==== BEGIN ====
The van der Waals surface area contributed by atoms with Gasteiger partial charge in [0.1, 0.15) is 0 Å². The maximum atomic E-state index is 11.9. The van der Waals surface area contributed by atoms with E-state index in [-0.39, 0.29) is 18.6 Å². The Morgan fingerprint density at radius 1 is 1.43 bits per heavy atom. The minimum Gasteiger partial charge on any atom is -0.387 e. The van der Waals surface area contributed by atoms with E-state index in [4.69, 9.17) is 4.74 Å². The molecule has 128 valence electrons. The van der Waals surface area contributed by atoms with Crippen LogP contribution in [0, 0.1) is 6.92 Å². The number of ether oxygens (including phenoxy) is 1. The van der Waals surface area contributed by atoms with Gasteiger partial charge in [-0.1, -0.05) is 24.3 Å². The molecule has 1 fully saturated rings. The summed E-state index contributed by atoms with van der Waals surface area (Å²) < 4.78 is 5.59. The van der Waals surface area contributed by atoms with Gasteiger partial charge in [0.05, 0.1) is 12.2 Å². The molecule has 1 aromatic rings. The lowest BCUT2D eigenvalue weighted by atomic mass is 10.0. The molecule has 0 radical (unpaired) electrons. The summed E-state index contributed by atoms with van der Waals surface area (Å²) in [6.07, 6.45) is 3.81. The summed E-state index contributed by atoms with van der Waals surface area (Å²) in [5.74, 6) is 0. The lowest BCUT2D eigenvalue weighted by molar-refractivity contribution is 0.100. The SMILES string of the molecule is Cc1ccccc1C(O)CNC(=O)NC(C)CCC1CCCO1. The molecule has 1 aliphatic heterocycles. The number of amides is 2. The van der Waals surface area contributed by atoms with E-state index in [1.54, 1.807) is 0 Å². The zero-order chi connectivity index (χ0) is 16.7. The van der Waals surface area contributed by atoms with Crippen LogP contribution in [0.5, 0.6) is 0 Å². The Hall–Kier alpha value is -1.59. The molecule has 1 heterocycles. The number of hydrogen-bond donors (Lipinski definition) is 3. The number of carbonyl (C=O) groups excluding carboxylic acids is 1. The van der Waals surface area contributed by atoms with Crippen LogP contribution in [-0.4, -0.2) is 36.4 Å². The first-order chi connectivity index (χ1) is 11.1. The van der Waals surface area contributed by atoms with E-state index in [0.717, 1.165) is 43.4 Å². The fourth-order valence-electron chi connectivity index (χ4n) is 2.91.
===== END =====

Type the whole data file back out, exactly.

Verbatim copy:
The van der Waals surface area contributed by atoms with Gasteiger partial charge in [0.1, 0.15) is 0 Å². The maximum atomic E-state index is 11.9. The van der Waals surface area contributed by atoms with E-state index in [-0.39, 0.29) is 18.6 Å². The Morgan fingerprint density at radius 1 is 1.43 bits per heavy atom. The minimum Gasteiger partial charge on any atom is -0.387 e. The van der Waals surface area contributed by atoms with E-state index in [4.69, 9.17) is 4.74 Å². The molecule has 128 valence electrons. The van der Waals surface area contributed by atoms with Crippen LogP contribution in [0, 0.1) is 6.92 Å². The number of ether oxygens (including phenoxy) is 1. The van der Waals surface area contributed by atoms with Gasteiger partial charge in [-0.1, -0.05) is 24.3 Å². The molecule has 1 fully saturated rings. The summed E-state index contributed by atoms with van der Waals surface area (Å²) < 4.78 is 5.59. The van der Waals surface area contributed by atoms with Gasteiger partial charge in [0.05, 0.1) is 12.2 Å². The molecule has 1 aromatic rings. The lowest BCUT2D eigenvalue weighted by atomic mass is 10.0. The molecule has 0 radical (unpaired) electrons. The summed E-state index contributed by atoms with van der Waals surface area (Å²) in [6.07, 6.45) is 3.81. The summed E-state index contributed by atoms with van der Waals surface area (Å²) in [5.74, 6) is 0. The lowest BCUT2D eigenvalue weighted by molar-refractivity contribution is 0.100. The SMILES string of the molecule is Cc1ccccc1C(O)CNC(=O)NC(C)CCC1CCCO1. The molecule has 1 aliphatic heterocycles. The number of amides is 2. The van der Waals surface area contributed by atoms with E-state index in [1.54, 1.807) is 0 Å². The zero-order chi connectivity index (χ0) is 16.7. The van der Waals surface area contributed by atoms with Crippen LogP contribution in [0.5, 0.6) is 0 Å². The Hall–Kier alpha value is -1.59. The molecule has 1 heterocycles. The number of hydrogen-bond donors (Lipinski definition) is 3. The number of carbonyl (C=O) groups excluding carboxylic acids is 1. The van der Waals surface area contributed by atoms with Crippen LogP contribution in [-0.4, -0.2) is 36.4 Å². The first-order chi connectivity index (χ1) is 11.1. The van der Waals surface area contributed by atoms with E-state index in [0.717, 1.165) is 43.4 Å². The fourth-order valence-electron chi connectivity index (χ4n) is 2.91.